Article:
Keb’ Mo’ (aka Kevin Moore), born in South Central Los Angeles, California in October of 1951. Winner of not 1, not 2, but 3 Grammy awards. A blues singer and songwriter, as well as an actor playing roles in “Touched By An Angel”, “Shallow Water” and the last episode of “The West Wing”, AS WELL as starring in the 2007 John Sayles movie “Honeydripper” and playing the role of one of his idols, Robert Johnson, in the 1998 documentary, “Can’t You Hear The Wind Howl?”.
It’s amazing what information the internet can provide you at a moment’s notice.
I was asked Monday afternoon by my General Manager, Doug Koffinke, if I was available the 21st to give a special plant tour to Keb’ Mo’. Shamefully, I have to admit, although I’ve heard the name before, I had no idea who he was. Judging by his credentials that I obtained by googling “Keb’ Mo’”, however, I was impressed. A Gibson fan since the Kalamazoo, Michigan days, Keb’ was here to look at a guitar we were building him and to discuss with us a planned signature series of guitars as well. Upon meeting the man for the first time, I was taken aback. A long, lanky gentleman, dressed in a ball cap, t-shirt, jeans, and sneakers, with a big grin from ear to ear, he looked much younger than his actual age. His rather large hand absorbed my hand as he gave me an enthusiastic hand shake and expressed his pleasure to meet me. I could tell by his demeanor that he was indeed excited about checking out our facility and seeing how a Gibson acoustic guitar gets build, but most of all, he wanted to meet the people BEHIND the guitar.
The tour was like none I’ve ever given before. With our Master Luthier Ren Ferguson giving Keb’ a crash course on the particular properties of tone woods and our director of marketing, Robi Johns, shooting photos of the event for this article, it appeared that Keb’ was having the time of his life. He was very hands-on, picking up various parts and studying them and thumping them with his fingers to hear their tonal qualities as we made our way through the different departments. The thing that really hit home for me, however, was his direct interaction with all the workers on the floor, shaking their hands, thanking them for doing the jobs that they do, signing autographs, and joking around with them, he really made them feel important. Often times, the term “hand built” in today’s society seem like only a catch phrase, but Keb’ realized that at Gibson, it means everything, and he truly, sincerely appreciated it. At one point during the tour, he actually asked an employee, Jerry Sommerfield, if he could trade places with him and actually glue in side dot markers on some fret boards. After doing several fret boards, jokes were being made in reference to perhaps doing other jobs around the plant to help with the day’s production. Funny as it seemed, I think he would have actually loved it if he had a chance.
The tour wound down at the Master Inspector’s bench, where Patrick Hanson demonstrated to Keb’ the particular things he looked for while inspecting the final product before the guitar got cased and eventually shipped off. We stood around the bench, as Keb’ talked about a variety of subjects including his first guitar as a child, about Compton, California and the wide diversity of people who lived there (including cowboys as we found out), and even played us a hilarious improv old style country/western song from the top of his head. More hands were shaken, more autographs were signed, and more thank you’s were given out.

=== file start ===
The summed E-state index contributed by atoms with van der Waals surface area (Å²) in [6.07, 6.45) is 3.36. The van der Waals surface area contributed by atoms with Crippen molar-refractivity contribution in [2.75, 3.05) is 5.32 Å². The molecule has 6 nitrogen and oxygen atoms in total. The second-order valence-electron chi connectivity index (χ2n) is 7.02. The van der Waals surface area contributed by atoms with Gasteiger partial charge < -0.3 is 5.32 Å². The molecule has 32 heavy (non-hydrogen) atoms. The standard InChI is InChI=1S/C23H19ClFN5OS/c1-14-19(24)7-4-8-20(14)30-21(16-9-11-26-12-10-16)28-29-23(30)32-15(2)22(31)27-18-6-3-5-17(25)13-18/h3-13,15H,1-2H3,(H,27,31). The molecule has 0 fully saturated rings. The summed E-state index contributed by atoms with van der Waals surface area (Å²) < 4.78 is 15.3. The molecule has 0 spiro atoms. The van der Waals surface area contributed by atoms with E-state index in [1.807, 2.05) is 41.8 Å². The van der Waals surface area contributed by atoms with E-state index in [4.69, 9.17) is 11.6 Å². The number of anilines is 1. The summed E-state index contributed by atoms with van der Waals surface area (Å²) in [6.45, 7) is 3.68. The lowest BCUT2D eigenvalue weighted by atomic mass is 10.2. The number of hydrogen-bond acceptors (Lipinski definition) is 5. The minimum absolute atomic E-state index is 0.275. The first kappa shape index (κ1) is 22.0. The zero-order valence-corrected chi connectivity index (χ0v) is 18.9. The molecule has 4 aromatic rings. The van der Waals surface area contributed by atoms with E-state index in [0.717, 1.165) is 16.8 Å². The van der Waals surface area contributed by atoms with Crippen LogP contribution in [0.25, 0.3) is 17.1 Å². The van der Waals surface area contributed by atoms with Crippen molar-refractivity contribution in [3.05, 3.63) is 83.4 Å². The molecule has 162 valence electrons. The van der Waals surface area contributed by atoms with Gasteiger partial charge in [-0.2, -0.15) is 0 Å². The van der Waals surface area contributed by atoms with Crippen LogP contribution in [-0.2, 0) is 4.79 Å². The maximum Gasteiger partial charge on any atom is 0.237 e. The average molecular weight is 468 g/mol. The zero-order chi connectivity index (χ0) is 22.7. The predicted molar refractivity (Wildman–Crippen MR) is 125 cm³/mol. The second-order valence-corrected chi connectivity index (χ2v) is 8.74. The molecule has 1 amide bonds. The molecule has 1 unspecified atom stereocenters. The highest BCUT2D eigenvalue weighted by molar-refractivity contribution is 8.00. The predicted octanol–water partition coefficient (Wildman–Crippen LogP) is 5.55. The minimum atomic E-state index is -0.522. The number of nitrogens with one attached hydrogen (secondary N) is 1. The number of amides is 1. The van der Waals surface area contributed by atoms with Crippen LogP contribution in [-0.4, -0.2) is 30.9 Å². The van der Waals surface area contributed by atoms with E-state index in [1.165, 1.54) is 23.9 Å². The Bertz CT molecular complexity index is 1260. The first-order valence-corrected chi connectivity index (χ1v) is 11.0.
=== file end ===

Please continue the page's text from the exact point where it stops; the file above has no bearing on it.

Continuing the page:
Later, Keb’ remarked to Ren, Doug, and I on how impressed he was with the flow of the production line, on how so much craftsmanship goes into every guitar but done on such a large scale as to be profitable. He also talked extensively on how there was a “small town” vibe in the air, where everyone knew everyone and it wasn’t simply a soul-less line of production drones pumping out parts one after another, but that everyone puts their soul into it. One employee, Val Bolitho, a member of the custom shop, introduced herself and admitted that she too had never heard of his music, but knew he was a blues man. Modestly, Keb replied that he didn’t know if he was a “blues man” but that he was just a songwriter. I guess that’s what kept it real for me, that a man of Keb’ Mo’s reputation and critical acclaim was a lot like us folks behind the scenes in a lot of ways; he is a man doing what he loves to do, nothing more, nothing less, and that he is great at what he does. Keb’ made a lot of friends today and truly impressed a lot of people, including myself, with his wit, charisma, humor, and charm.
I immediately ran out after the tour and picked up two of his cds, “Keep It Simple” and “Suitcase”. If you’ve never heard his music before, you are doing yourself a tragic injustice. It’s not only blues, but it is a modern blues, mixed with a slight flavor of reggae, some calypso, some pop, as well as some good ol’ Delta mixed in for good measure. I personally think that if the great Robert Johnson was alive today, he would tip his hat at this talented individual. These are going directly to my Ipod, guaranteed. Thank you, Keb’ Mo’, from all of us here at Gibson Acoustic way out in the middle of nowhere in beautiful Bozeman, Montana. You are now part of the family and we look forward to seeing you again.